I’m not going to take that chance. It would be different if it was nothing more than a company policy with no force of law.

  28. If it wasn’t for the fact that I work in a white lab, where traces of gun powder residue or oil could effect the results of my work I would. But instead, it goes in my locker at the beginning of the day and goes back on at the end of my day.

  29. Carry? Depends on where I work and how I get there. Obviously there are numerous accounts of a firearm stopping an incident and well documented though most go undocumented as there is nothing to document as nothing may have happened.

    I believe the issue is the insurance industry. They have chose (at least this one) to charge more for allowing people to carry rather than not too. They appear to side against the 2A and with the thinking it is better to trust a criminal than trust a lawful citizen? Yes, this is their position. In this same school of thought it is safer to smoke, drink, unbuckle your seatbelt, text and speed while driving. -idiots-

  30. Banning work would open a whole can of worms that I don’t think politicians are ready to munch on just yet.

  31. In civilian employment I have always carried and was always encouraged to do so by my boss.
    In the army, I carried on post. I’ve informed my commanders over the years that I was carrying and they were always completely good with it. If they were not good with it I could have been arrested and that’s the choice I would make again.
    If my private employment boss was not good with it I would get a new boss. Private employment is an agreed upon contract and I would stick by the agreement I made.

  32. I carry everyday of the week at work and not at work. Anyone can carry if they want to. The real issue is to match your firearm with the clothes you have on. The north America arms 22’s or a Tarus 22 or the Beretta 21a and Beretta 32 are easily consealed.

    It was a man with a 38 caliber revolver who stopped an assault on a church in South Africa. The attackers were all armed with fully automatic weapons. If the college students at Virginia Tech had 38’s or 22’s in stead of nothing most of them would be alive today.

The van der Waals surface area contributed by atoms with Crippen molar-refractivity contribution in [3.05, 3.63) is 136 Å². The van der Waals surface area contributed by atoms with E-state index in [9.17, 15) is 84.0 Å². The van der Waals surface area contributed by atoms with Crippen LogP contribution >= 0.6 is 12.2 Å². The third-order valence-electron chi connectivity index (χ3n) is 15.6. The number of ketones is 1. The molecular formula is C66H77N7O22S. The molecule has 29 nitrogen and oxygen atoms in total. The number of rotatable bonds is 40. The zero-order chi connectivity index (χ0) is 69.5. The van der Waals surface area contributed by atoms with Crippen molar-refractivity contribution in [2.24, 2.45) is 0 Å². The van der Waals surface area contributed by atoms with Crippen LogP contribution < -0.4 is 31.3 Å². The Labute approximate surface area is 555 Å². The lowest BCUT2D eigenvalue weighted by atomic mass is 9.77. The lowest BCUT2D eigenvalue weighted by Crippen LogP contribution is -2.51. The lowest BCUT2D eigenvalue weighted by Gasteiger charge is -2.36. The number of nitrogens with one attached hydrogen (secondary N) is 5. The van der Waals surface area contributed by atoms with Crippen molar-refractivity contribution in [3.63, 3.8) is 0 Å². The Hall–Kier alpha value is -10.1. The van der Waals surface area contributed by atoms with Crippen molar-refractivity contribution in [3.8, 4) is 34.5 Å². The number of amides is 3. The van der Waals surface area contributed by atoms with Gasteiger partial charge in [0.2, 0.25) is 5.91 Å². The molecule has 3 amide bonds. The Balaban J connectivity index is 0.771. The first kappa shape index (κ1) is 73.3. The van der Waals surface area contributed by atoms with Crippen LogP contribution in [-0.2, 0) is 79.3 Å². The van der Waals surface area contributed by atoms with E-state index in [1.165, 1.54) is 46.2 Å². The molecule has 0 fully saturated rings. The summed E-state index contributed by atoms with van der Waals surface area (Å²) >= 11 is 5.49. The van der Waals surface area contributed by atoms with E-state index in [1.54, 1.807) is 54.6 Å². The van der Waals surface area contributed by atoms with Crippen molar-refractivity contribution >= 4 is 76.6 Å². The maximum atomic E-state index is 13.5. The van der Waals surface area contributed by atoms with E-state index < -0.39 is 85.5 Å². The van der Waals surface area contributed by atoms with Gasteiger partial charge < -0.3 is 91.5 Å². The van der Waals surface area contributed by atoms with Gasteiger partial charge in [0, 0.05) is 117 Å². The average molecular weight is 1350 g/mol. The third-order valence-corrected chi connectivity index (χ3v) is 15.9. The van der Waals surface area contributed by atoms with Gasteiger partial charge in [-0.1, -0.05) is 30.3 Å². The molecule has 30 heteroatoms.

You don’t need a “big bad gun”.

  33. I haven’t had a regular job(in one location) in 26 years. And I didn’t care then. NOW it would depend on how I cared about said job. I have NO advice except protect yourself…

  34. I wish the pharmacist in the video had done a double-tap or triple-tap initially. It looked like he paused after the first shot and that it gave the perp a chance to pull off a shot.

    This is a good lesson on shooting at least 2 or 3 (or more) shots on an armed person to be certain he doesn’t get a shot off himself.

  35. I work on base, so no. I don’t carry. Thankfully, I’m behind SEVERAL layers of restricted access.

  36. Yes! Thankfully I work where concealed carry is not prohibited, but if it were I would still carry.

  37. Yes, I would carry. I wouldn’t tell anyone. Concealed means concealed. A friend of mine works at the main CDC campus in Atlanta and they are subject to actual vehicle searches. If not then why not.

  38. I’m a delivery driver for a company that has been in the news quite a bit as of late. I carry at work and my manager has the “don’t ask, don’t tell” thing going on. Even though he knows. I’m not going to let any company policy make me a victim.

  39. It was easier to carry at school than at work. You can fit just about any gun you want in a book bag. My philosophy is that if they don’t provide any security guards or metal detectors to stop me, then it won’t stop anyone else. Therefore, my security is my own responsibility (which it is anyway, but if they’re actually willing to enforce their free fire zone with real security measures, then I’ll feal more comfortable disarming myself).